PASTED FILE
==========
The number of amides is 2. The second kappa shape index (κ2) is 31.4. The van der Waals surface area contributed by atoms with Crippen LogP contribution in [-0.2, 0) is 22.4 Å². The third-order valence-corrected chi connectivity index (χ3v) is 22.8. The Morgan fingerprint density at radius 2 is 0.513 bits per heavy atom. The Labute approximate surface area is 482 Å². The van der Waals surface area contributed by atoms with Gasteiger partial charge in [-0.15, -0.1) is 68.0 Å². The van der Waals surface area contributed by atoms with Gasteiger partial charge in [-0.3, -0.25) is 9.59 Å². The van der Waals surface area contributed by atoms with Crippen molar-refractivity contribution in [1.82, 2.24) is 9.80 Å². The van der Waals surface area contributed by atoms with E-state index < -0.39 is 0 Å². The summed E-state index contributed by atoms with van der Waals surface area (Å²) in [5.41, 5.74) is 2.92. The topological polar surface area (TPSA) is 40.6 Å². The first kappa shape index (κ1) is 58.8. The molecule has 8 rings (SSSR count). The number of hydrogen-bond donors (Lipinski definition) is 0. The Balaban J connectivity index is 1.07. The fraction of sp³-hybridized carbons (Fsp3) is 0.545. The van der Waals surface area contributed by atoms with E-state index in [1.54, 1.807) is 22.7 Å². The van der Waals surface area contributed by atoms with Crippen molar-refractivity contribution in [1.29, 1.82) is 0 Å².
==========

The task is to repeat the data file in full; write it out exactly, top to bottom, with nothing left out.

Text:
The number of amides is 2. The second kappa shape index (κ2) is 31.4. The van der Waals surface area contributed by atoms with Crippen LogP contribution in [-0.2, 0) is 22.4 Å². The third-order valence-corrected chi connectivity index (χ3v) is 22.8. The Morgan fingerprint density at radius 2 is 0.513 bits per heavy atom. The Labute approximate surface area is 482 Å². The van der Waals surface area contributed by atoms with Gasteiger partial charge in [-0.15, -0.1) is 68.0 Å². The van der Waals surface area contributed by atoms with Gasteiger partial charge in [-0.3, -0.25) is 9.59 Å². The van der Waals surface area contributed by atoms with Crippen molar-refractivity contribution in [1.82, 2.24) is 9.80 Å². The van der Waals surface area contributed by atoms with E-state index < -0.39 is 0 Å². The summed E-state index contributed by atoms with van der Waals surface area (Å²) in [5.41, 5.74) is 2.92. The topological polar surface area (TPSA) is 40.6 Å². The first kappa shape index (κ1) is 58.8. The molecule has 8 rings (SSSR count). The number of hydrogen-bond donors (Lipinski definition) is 0. The Balaban J connectivity index is 1.07. The fraction of sp³-hybridized carbons (Fsp3) is 0.545. The van der Waals surface area contributed by atoms with E-state index in [1.54, 1.807) is 22.7 Å². The van der Waals surface area contributed by atoms with Crippen molar-refractivity contribution in [1.29, 1.82) is 0 Å².